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More Data About Doctors Now on Internet

Medicine: Under new law, background and disciplinary information is disclosed on state medical board's Web site.


Want the skinny on your doctor? It's just a click of the mouse away.

Under a new state law, the public can find information on the Internet about doctors' histories that until Jan. 1 had been kept private.

The information is at The Web site can reveal disciplinary actions by hospitals--recommended by fellow doctors--as well as all court and private judgments against physicians, even if the Medical Board of California has not acted against the doctors.

The new law makes California one of the most open states for disclosure of physician information, authorities said.

For example, if a hospital has terminated or revoked a doctor's privileges (meaning the physician is no longer allowed to treat patients there), that information now is available.

Also, the public can find out whether a physician has paid any arbitration awards or monetary judgments ordered by a judge or jury.

This new information is in addition to other physician background data that has been available through the medical board's Web site for eight months.

However, the information is brief. Take the example of Dr. Patrick Chavis of Lynwood. The site reveals that the medical board has suspended his license and filed an accusation (equivalent to a charge), that he has not yet had a hearing or been found guilty of any charges, and that his staff privileges were revoked by Suburban Medical Center in Paramount. But it does not reveal what he is accused of.

Chavis was accused by the medical board last year of seriously injuring two patients and keeping them at different times in his own home, and of abandoning a third patient--groggy from liposuction surgery--in his office. That patient later died at a Lynwood hospital. The physician has denied the allegation of gross negligence.

The law making the information public was sponsored by Assemblywoman Liz Figueroa (D-Fremont), who has championed other consumer-oriented, health-related legislation.

"For years, we've had consumer groups pushing to receive this kind of information," Figueroa said. "With California being one of the largest states in managed care, patients shouldn't have such limited information about their doctors."

The California Medical Assn. opposed some provisions of the original bill but, after revisions, supported the legislation.

"If we can find ways to help the public pick their doctors, assuming they have a choice anymore, with all the HMOs, we are open to that," said Steven Thompson, the medical association's vice president for government.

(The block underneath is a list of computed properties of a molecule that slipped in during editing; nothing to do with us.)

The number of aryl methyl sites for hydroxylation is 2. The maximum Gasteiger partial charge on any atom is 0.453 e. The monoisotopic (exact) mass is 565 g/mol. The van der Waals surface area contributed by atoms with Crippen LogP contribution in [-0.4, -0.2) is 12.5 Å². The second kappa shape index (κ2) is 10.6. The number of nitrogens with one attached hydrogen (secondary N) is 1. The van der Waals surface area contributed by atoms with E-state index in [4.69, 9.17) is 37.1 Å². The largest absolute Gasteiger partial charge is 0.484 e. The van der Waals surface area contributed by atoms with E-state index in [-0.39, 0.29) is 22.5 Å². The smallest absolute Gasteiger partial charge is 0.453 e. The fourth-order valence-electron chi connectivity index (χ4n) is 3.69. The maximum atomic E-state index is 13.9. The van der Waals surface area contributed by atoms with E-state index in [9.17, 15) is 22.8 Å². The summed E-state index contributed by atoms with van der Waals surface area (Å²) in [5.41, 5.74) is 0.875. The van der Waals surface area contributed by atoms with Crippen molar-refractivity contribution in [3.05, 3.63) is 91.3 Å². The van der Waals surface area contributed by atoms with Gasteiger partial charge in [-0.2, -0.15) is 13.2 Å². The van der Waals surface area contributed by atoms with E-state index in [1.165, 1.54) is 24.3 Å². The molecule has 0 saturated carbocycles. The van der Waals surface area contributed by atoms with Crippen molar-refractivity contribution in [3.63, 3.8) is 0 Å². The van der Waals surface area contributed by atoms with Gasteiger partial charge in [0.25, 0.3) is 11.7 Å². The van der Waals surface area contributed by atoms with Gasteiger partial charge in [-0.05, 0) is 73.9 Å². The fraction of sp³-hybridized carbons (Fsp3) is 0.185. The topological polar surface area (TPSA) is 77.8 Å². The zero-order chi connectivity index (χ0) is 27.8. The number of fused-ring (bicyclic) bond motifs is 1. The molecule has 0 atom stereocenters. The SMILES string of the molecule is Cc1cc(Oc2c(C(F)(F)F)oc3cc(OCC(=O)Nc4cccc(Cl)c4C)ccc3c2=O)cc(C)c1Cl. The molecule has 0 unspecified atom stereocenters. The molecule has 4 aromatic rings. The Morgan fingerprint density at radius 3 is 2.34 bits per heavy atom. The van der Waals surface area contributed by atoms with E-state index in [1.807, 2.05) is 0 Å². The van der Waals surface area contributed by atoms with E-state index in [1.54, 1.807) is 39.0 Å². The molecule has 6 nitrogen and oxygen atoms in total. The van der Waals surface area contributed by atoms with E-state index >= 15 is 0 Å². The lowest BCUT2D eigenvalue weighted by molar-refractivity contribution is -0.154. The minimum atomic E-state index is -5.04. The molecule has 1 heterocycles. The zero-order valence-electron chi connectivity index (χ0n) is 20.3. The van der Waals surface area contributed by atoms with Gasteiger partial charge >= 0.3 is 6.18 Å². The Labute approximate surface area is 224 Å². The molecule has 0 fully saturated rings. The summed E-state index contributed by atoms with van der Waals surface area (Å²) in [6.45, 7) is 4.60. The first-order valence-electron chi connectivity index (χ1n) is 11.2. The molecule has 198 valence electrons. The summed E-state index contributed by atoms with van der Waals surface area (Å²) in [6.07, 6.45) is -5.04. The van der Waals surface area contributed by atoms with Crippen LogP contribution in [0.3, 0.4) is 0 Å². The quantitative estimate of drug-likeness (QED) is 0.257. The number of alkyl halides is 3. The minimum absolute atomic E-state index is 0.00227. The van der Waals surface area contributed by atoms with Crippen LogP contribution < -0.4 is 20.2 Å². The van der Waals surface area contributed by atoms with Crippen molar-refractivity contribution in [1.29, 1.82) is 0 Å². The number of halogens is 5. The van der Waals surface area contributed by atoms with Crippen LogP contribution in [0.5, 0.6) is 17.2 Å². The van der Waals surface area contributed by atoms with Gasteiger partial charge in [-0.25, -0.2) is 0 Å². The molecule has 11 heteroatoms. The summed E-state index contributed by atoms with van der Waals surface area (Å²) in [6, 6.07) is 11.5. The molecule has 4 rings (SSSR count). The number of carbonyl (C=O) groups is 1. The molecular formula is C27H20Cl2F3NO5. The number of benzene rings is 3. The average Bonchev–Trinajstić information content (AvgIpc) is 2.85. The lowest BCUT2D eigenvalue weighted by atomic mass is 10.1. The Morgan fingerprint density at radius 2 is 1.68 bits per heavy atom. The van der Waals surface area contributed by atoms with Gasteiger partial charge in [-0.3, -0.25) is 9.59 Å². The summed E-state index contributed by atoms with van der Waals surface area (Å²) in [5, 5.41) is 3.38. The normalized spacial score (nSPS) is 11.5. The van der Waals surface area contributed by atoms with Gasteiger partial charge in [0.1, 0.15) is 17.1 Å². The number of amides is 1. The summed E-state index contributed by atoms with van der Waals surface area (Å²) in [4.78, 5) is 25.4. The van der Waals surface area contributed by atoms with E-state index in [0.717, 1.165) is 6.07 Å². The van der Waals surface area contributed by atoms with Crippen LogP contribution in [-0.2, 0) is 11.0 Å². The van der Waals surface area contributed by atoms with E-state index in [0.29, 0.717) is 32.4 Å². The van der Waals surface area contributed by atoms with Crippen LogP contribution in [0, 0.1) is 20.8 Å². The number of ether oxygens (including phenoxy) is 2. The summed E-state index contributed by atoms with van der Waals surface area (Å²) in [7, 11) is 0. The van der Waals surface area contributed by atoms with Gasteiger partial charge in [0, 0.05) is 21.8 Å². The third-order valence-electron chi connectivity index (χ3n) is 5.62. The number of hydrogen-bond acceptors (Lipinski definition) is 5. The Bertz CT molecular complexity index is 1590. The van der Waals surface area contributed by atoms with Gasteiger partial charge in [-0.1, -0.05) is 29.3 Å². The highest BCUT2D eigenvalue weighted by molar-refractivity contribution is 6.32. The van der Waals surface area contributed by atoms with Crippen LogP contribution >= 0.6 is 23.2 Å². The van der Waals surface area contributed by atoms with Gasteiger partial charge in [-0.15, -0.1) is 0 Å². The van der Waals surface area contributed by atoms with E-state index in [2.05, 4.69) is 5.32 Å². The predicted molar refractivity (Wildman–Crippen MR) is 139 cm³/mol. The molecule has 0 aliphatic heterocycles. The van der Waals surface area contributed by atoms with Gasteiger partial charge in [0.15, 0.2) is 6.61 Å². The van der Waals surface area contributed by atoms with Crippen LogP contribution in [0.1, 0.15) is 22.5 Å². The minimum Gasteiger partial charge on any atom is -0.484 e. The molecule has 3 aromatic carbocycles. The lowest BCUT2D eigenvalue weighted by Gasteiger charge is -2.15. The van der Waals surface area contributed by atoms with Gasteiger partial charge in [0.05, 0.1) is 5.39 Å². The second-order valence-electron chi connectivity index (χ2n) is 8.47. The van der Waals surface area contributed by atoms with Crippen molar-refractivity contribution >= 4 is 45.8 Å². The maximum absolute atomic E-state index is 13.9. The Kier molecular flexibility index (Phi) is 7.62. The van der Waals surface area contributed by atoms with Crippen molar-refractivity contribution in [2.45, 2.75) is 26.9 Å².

Physicians have long argued that peer review at hospitals must be confidential, that doctors would be loath to judge the performance of colleagues if their decisions became public and exposed them to lawsuits. But critics have argued that keeping such actions private has allowed bad doctors to merely switch hospitals.

"We still want to make sure doctors have some confidentiality with the hospitals," Figueroa said. For example, lesser disciplinary actions will remain private, allowing erring physicians to seek help or improve their performance, she said.

"We just want to know the most egregious ones, the situations that could be harmful to patients," she said.

Hospitals have been required to send the state medical board notice of such discipline against doctors for years so the board could investigate. But the public cannot depend solely on that, Figueroa said, because the medical board has long been unable to investigate all the cases. And the process is time-consuming, she said.

"And in the meantime, the patients don't know about it," Figueroa added.

The issue goes back to the early 1990s, when the only information the board would disclose was its own actions, even though it was collecting other information about malpractice judgments, criminal convictions and hospital discipline, she said.

At the time, the board had so few investigators that it was able to take few disciplinary actions. Meanwhile, the backlog of complaints was mounting.

After a 1993 investigation of the agency by the California Highway Patrol found that hundreds of complaints against doctors had been dismissed or destroyed, the board decided to disclose to the public the new information. It includes malpractice awards of more than $30,000, felony convictions and serious hospital disciplinary actions. The last category, opposed by the medical board at the time, was nullified by a state office that reviews agencies' compliance with state laws. With the new law, AB103, those reports are now disclosed to the public.

However, under the law, malpractice lawsuits that are settled before trial, as most are, will not be disclosed. That provides a "huge incentive" for doctors to settle, said Julie D'Angelo Fellmeth, administrative director of the Center for Public Interest Law in San Diego.

Fellmeth said it is important for the public to know if their doctors have a pattern of being sued for malpractice.

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